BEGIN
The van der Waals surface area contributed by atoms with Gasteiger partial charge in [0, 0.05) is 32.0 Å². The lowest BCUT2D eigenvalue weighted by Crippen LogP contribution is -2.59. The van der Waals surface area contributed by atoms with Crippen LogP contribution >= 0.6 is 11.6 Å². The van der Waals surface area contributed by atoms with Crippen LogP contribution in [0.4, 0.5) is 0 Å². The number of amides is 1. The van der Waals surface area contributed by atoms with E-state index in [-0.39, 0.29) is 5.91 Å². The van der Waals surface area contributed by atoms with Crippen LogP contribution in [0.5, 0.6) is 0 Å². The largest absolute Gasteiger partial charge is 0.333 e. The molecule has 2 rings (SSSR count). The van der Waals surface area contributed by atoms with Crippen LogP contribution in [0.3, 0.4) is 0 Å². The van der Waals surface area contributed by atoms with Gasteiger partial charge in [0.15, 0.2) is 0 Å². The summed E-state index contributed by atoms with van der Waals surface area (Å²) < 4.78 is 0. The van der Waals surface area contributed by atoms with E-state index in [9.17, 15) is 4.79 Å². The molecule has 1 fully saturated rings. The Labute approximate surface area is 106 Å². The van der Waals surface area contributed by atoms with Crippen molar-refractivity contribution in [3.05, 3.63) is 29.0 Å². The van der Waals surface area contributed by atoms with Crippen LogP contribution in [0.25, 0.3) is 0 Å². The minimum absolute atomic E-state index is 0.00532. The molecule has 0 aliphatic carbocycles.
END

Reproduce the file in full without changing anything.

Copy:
The van der Waals surface area contributed by atoms with Gasteiger partial charge in [0, 0.05) is 32.0 Å². The lowest BCUT2D eigenvalue weighted by Crippen LogP contribution is -2.59. The van der Waals surface area contributed by atoms with Crippen LogP contribution >= 0.6 is 11.6 Å². The van der Waals surface area contributed by atoms with Crippen LogP contribution in [0.4, 0.5) is 0 Å². The number of amides is 1. The van der Waals surface area contributed by atoms with E-state index in [-0.39, 0.29) is 5.91 Å². The van der Waals surface area contributed by atoms with Crippen LogP contribution in [0.5, 0.6) is 0 Å². The largest absolute Gasteiger partial charge is 0.333 e. The molecule has 2 rings (SSSR count). The van der Waals surface area contributed by atoms with Crippen LogP contribution in [0.3, 0.4) is 0 Å². The van der Waals surface area contributed by atoms with Gasteiger partial charge in [0.15, 0.2) is 0 Å². The summed E-state index contributed by atoms with van der Waals surface area (Å²) < 4.78 is 0. The van der Waals surface area contributed by atoms with E-state index in [9.17, 15) is 4.79 Å². The molecule has 1 fully saturated rings. The Labute approximate surface area is 106 Å². The van der Waals surface area contributed by atoms with Crippen molar-refractivity contribution in [3.05, 3.63) is 29.0 Å². The van der Waals surface area contributed by atoms with Crippen LogP contribution in [0.25, 0.3) is 0 Å². The minimum absolute atomic E-state index is 0.00532. The molecule has 0 aliphatic carbocycles.